9/2/2009—In an essay in the book, The Future of Man, Teilhard de Chardin issued a challenge to secularists. In the essay, "The Grand Option", Chardin asked how we assess the future of humankind? He gave his alternatives, which he called “the human spiritual categories”. The challenge to secularism is to contemplate reality with requisite seriousness. Chardin offers four choices. He believes that they define the basic possibilities. He also believes that to each choice, “there must necessarily correspond a universe of an especial kind.” That is, only one choice is really true to the kind of universe there is.
The first choice is in answer to the question whether the state of Being is good or evil. Is it better to be than not to be? Chardin calls this optimism or pessimism. Is the universe pointless? Is humankind going to get anywhere? If not, why not end things now?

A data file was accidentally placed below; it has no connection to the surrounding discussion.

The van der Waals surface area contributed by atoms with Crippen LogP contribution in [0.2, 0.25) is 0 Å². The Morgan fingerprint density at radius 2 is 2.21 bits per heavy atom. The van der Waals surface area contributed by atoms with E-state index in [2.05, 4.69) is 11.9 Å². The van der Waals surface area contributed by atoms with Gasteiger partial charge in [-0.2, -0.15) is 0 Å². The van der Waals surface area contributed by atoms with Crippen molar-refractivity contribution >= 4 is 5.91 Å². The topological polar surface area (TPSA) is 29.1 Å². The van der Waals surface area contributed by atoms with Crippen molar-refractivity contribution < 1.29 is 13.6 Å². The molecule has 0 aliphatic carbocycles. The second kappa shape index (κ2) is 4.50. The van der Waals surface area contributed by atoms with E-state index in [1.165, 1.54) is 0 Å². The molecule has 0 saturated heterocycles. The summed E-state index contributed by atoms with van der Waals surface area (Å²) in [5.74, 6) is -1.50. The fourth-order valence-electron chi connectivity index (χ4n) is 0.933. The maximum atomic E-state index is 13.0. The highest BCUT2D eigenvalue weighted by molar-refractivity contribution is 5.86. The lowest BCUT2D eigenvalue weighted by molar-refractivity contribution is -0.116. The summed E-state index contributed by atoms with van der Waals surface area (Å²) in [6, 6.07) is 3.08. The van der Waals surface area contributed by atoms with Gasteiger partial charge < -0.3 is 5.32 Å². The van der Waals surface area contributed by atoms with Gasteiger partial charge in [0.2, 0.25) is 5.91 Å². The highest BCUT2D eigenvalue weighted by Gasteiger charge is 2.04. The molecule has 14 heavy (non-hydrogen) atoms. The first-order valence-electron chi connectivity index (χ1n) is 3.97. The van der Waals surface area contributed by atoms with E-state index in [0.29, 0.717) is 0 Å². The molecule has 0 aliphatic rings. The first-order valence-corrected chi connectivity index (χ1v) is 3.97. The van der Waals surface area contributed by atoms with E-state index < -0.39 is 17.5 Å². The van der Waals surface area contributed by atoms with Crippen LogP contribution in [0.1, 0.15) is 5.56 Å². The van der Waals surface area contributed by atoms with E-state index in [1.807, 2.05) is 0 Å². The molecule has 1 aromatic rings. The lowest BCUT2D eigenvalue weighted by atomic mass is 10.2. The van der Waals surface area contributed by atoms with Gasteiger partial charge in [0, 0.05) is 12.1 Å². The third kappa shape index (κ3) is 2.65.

Although Chardin notes the modern temper toward meaninglessness, he does not take it seriously, given the growth and expansion of consciousness. There has been progress in the universe from inorganic to organic, to consciousness, to self-consciousness and so forth. This justifies optimism.
The next question is, optimism of withdrawal or of evolution? Do we engage the world or refrain from engaging? Chardin chose engagement because of his faith in the spiritual value of matter.
The final question is evolution toward divergence or convergence, plurality or unity? Chardin chose unity over against what could be called the capitalist cult of individualism (not Chardin’s term). We do not perfect our creativity in opposition to others but in association with others.
So, take your pick. Is the universe ordered or disordered? If ordered, is it exhausted or still young? If young, is it divergent or convergent? This is secularism, not religion. But it is a particular kind. It is hallowed secularism.